For so many, Edgar Allan Poe's name conjures up images of haunted houses, forlorn young men yearning for lost loves, or animals that seek revenge. These images were partially reinforced by movies and films as writers, directors, and actors sought to cash in on the horror-film genre. Some of the most famous Edgar Allan Poe-related movies are the eight adaptations directed by Roger Corman with quite a few staring Vincent Price. Part of the reason why Roger Corman was drawn to Poe was the fact that he had enjoyed Poe "immensely as a youth." And let's not forget that there was a time when "Poe has a built in audience. He's read in every high school." Unfortunately for Poe, the stories as depicted on the Silver Screen are not quite true to his tales or poems.
There are many different movies and shorts based upon Poe from the reading of The Raven on The Simpsons (this was a favorite with the Park Rangers at the Edgar Allan Poe National Historic Site when I volunteered there during high school) to the 1986 television movie with George C. Scott – The Murders in the Rue Morgue. Let's examine two different works, both from Roger Corman, to see how Poe's work has been displayed on screen.
The 1963 movie The Raven was shot in 15 days and billed as a straight horror picture starring several well-known horror actors including Vincent Price, Peter Lorre, and Boris Karloff. While Edgar Allan Poe only made $9.00 from the sale of his poem, this movie grossed $1.4 million. In general, one needs to watch The Raven for what it was – an adaptation meant as a comedy – and not as one wants it to be. Yet one would never know from the trailer of the movie that it was a comedy.
There was a paperback novel tie-in, a comic book, and a promotional 33 rpm record of Peter Lorre reading selected stanzas of The Raven. It garnered mixed reviews. Variety wrote that "Poe might turn over in his grave" but that audiences will love it while Time wrote "children scream with terror while their parents scream with glee."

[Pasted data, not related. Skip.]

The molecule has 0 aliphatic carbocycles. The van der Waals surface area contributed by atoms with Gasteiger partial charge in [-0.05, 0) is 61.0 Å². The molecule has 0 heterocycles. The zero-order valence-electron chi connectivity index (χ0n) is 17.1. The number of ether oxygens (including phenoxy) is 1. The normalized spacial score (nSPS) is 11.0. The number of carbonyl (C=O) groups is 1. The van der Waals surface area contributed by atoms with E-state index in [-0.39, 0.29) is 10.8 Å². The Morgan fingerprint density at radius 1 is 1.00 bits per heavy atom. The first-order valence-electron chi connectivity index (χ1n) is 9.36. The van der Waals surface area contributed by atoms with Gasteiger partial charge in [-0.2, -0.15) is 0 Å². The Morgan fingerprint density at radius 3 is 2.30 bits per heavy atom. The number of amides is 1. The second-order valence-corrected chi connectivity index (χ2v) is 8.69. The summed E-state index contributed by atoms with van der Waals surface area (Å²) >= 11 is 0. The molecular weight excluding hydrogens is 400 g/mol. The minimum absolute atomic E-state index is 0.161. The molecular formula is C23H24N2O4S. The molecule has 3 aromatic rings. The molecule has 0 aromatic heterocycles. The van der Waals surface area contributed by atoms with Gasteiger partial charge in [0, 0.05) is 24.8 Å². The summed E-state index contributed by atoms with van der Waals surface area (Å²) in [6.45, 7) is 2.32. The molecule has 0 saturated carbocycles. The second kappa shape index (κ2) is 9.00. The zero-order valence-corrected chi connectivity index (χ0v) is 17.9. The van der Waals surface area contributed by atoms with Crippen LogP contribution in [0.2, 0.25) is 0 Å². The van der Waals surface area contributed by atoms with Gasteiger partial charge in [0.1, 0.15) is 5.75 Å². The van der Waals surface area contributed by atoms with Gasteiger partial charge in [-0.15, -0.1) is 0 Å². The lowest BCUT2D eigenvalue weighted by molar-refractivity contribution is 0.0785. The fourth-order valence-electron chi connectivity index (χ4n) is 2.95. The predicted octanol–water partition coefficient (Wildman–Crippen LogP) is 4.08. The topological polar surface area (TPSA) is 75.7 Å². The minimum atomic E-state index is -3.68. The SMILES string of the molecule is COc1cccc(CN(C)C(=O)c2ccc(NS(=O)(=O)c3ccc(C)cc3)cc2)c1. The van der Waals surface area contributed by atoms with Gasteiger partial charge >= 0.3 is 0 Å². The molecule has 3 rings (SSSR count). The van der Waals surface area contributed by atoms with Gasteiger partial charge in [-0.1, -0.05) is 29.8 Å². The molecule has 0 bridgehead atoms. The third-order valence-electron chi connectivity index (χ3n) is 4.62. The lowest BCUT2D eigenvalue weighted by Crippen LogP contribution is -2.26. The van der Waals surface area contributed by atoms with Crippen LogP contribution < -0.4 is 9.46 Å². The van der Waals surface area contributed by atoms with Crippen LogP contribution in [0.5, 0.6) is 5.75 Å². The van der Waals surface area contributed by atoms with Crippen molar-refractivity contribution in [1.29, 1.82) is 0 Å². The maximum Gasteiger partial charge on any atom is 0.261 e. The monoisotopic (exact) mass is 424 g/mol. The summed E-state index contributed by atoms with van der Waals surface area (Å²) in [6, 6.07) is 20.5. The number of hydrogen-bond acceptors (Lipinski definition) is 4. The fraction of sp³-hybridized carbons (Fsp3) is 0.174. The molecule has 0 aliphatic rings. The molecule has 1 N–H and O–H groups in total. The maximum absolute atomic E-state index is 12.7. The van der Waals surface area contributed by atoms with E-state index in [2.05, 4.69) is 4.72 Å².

Behind the scenes, there were clashes between the actors and their methods of acting. Both Karloff and Price were trained as classical actors so the improvisation of Lorre annoyed Karloff at times. In general, though, the actors got along well and I think that shows in the movie.
In the movie, The Raven, Craven (Price) and Scarabus (Karloff) are two 16th-century rival sorcerers who eventually fight in a wizard's duel. Lenore, the love of Craven, was under the spell of Scarabus and everything seems to work out in the end.
The Fall of the House of Usher
One of my favorite tales of Poe's is The Fall of the House of Usher due to the wonderful opening sentence. It invites the reader to learn more about stealthy servants, subterranean passages, and the changing of the narrator's childhood friends.
The House of Usher, released in 1960, was a critical and commercial success for Corman and was the first of his eight movie adaptations of Poe's works. Richard Matheson's screenplay has been described as the most faithful adaptation of the story. The movie further develops the family history of the Ushers and really brings forth the house as a monster. In some respects, one could say that this movie, of all of the many Poe adaptations, exploited Poe more tastefully.
Personally, I feel that the movie does evoke the feelings of the short story even to the closing sequence of the movie.
Years ago, I may have gotten very annoyed over poor adaptations of stories, poems, and books but now I just find that as an invitation to delve deeper into the author's work. While we may still discuss and debate adaptations of our favorite works, there is often room for both the printed word and the film adaptation in the world. What do you think? Are you okay with poor adaptations of favorite works?